Mesothelioma

Mesothelioma Diagnosis

A mesothelioma diagnosis can be a difficult process because the symptoms of mesothelioma may closely resemble those of other common illnesses. It is not uncommon for patients to experience symptoms for four to six months before seeking a doctor. Unfortunately, this time period can allow the mesothelioma to progress to later stages of development.

The initial assessment of a mesothelioma patient begins by obtaining a thorough medical history and conducting a physical examination. Analyzing medical history is standard, however when a doctor suspects mesothelioma, particular attention will be given to the patient's occupational history. In more than 90 percent of all cases, an occupational history will report exposure to asbestos. Once a mesothelioma diagnosis is suspected, imaging tests, biopsies and fluid sampling are generally conducted.

Imaging Tests

Chest X-Ray: The initial imaging study used to evaluate a patient with suspected mesothelioma is the chest x-ray. A chest x-ray is useful for determining the location of the mesothelioma tumor and for visualizing the extent of its spread. Features such as pleural thickening, pleural effusions (fluid collections), and irregular masses are readily visible on chest x-ray. Indeed, the majority of mesothelioma cases will reveal pleural thickening and pleural effusions. While not diagnostically specific for mesothelioma, these features serve to heighten suspicion for the presence of the condition.

CT Scan: A contrast-enhanced CT scan has become the primary imaging modality in the diagnosis of mesothelioma. CT scans can identify the presence of mesothelioma in its earlier stages. Its ability to provide imagery of anatomical structures is far superior to that of chest x-ray. In addition to revealing pleural effusions and pleural thickening, enlarged lymph nodes and pleural masses are more clearly identified with CT. Pleural plaques and calcifications are easily observed on CT, as well as the characteristic rind-like encasing of the lung. CT findings such as pericardial thickening and pericardial effusion are indicators that the tumor has spread to the pericardium of the heart.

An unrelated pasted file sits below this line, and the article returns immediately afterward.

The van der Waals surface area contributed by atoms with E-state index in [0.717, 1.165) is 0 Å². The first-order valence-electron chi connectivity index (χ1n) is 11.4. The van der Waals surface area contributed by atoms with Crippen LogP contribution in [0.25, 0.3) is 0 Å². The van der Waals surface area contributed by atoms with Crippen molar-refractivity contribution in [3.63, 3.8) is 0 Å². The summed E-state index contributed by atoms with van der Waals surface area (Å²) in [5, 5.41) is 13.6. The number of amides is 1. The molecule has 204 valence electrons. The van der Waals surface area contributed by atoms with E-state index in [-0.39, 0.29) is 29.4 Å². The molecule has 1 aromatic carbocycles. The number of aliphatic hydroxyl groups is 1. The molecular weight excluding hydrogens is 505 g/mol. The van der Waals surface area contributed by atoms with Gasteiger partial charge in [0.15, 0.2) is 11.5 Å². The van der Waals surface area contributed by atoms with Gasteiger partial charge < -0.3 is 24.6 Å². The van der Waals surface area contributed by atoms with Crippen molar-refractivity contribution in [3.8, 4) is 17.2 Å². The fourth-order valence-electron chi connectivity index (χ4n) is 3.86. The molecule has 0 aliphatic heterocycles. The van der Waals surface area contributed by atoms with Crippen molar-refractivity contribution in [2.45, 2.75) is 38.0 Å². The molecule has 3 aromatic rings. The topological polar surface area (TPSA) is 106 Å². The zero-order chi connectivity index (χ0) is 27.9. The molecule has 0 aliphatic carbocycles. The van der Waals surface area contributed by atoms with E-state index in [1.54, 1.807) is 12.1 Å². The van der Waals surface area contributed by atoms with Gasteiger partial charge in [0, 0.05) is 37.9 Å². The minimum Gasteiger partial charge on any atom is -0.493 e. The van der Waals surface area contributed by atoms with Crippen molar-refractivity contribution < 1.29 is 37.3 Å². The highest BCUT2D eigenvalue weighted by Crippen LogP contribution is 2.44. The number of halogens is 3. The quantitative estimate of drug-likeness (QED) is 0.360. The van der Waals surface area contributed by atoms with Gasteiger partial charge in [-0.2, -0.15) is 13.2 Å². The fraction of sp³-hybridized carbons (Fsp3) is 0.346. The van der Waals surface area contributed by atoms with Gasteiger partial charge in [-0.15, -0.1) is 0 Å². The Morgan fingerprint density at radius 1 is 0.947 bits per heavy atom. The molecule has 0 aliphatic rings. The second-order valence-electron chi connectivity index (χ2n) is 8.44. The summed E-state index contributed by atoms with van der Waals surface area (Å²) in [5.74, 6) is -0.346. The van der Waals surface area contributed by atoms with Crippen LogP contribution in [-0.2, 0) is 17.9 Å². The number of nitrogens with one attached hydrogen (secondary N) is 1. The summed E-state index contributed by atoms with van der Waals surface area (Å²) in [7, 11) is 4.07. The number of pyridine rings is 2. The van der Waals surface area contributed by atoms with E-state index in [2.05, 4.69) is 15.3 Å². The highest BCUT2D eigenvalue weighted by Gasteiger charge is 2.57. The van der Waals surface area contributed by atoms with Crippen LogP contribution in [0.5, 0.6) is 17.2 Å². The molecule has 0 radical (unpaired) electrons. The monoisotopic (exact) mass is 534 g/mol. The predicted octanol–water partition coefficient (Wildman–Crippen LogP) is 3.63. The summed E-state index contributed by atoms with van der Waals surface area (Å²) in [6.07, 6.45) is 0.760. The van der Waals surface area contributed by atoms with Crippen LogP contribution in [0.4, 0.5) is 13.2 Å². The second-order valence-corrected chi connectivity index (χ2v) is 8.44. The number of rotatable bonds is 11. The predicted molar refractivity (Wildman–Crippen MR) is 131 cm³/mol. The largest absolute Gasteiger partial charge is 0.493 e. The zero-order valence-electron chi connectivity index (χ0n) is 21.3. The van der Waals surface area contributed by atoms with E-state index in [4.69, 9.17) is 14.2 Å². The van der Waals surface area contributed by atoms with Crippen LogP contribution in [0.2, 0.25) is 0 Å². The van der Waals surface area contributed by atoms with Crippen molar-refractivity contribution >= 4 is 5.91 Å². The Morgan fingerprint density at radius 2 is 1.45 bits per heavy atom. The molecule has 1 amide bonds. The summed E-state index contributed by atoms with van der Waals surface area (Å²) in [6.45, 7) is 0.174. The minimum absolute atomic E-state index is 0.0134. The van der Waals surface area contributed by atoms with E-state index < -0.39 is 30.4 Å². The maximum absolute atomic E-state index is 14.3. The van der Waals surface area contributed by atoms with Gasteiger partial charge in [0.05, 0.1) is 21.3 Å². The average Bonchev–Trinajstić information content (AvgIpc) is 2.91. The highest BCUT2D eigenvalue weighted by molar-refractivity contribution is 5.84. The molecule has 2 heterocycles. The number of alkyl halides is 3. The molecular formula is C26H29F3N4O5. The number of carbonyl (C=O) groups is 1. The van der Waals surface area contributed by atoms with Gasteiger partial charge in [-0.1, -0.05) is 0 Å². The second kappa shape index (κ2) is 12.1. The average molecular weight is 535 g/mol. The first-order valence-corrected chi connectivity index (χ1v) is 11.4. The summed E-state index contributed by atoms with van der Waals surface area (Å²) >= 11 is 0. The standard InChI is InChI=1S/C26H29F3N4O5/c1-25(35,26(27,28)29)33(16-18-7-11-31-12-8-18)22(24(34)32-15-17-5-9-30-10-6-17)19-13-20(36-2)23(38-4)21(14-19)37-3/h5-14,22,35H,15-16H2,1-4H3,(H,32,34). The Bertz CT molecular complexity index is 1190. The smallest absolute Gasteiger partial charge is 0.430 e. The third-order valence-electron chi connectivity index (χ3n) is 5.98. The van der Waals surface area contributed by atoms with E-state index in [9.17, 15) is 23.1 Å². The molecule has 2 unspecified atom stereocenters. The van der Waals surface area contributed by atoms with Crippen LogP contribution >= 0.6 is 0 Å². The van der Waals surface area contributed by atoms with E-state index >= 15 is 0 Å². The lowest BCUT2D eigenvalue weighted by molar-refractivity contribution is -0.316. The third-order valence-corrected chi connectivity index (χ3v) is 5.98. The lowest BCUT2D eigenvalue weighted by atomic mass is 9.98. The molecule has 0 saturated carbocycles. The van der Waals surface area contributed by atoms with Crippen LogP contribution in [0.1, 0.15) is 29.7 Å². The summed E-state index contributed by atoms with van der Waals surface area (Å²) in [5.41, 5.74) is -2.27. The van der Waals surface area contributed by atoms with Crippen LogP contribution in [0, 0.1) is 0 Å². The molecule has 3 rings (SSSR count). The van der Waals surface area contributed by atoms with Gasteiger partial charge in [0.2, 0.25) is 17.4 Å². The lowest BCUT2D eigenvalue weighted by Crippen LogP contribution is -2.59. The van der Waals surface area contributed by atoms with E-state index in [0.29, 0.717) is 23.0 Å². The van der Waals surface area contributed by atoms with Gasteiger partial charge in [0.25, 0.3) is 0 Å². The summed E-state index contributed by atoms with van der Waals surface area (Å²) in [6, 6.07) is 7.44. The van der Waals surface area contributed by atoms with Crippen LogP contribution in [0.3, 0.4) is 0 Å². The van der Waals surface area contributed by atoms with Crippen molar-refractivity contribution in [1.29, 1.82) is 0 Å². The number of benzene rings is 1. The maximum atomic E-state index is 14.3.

MRI Scan: While x-rays and CT scans use radiation, MRI scans utilize powerful magnetic fields and radio waves to provide information about the mesothelioma tumor. Contrast-enhanced MRI scans are able to reveal early chest wall involvement of the tumor, an ability superior to that of CT scans. This is a key finding. A patient with an obviously unresectable tumor can be spared the trauma of unnecessary surgery. However, important staging information can be obtained in patients that are candidates for potentially curative resections.

PET Scan: PET scans provide different information than either CT or MRI scans. For example, PET scans can differentiate between benign and malignant tumors. In addition to providing specific information about tumors deemed unresectable, PET scans provide valuable anatomic and metabolic information about a tumor. A PET scan can also direct the doctor to the most appropriate biopsy site once imaging studies indicate that biopsy is warranted.

Biopsies

In conjunction with radiological suspicion, a tissue sample, or biopsy, must be obtained for a solid mesothelioma diagnosis. Three types of biopsies are common in mesothelioma diagnosis: incisional biopsy, excisional biopsy, and needle-aspiration biopsy. While all biopsies involve the removal of tissue for analysis, some techniques are more invasive than others are. Moreover, depending on the procedure, general, local, or no anesthesia may be necessary.

The incisional biopsy, or core biopsy, is deemed the least invasive and involves the removal of the smallest of tissue. However, a large portion of cases of pleural, peritoneal, and pericardial mesothelioma harbor cells not easily observed using incisional biopsy. In these cases, an excisional biopsy, or the removal of entire areas of tissue, is needed. An excisional biopsy may require a more complicated surgical procedure to retrieve the desired tissue specimens because the linings of internal organs are frequent sites of interest. A needle-aspiration biopsy involves the insertion of a relatively long, hollow needle to obtain a sample of cancer cells.

Next Steps

The next step following a definitive mesothelioma diagnosis is staging of the malignancy. Proper staging of mesothelioma is crucial to rational treatment planning. Mesothelioma is generally classified into one of four stages: Stage I, II, III, and IV, with the stage of the cancer's development increasing with each stage. Generally speaking, patients with stage I and II disease have potentially tumors that may operable. Unfortunately, most patients present with stage III. Patients with this stage and stage IV most benefit from focused palliative care.

A mesothelioma patient and their doctor will work together to detail a treatment plan to combat the cancer. Your doctor will recommend an oncologist (a doctor specializing in cancer) to determine the best treatment options available. 1800Asbestos.com offers a complimentary informational packet with details about treatment options and top doctors to mesothelioma patients and their loved ones who fill out the request form on this page.

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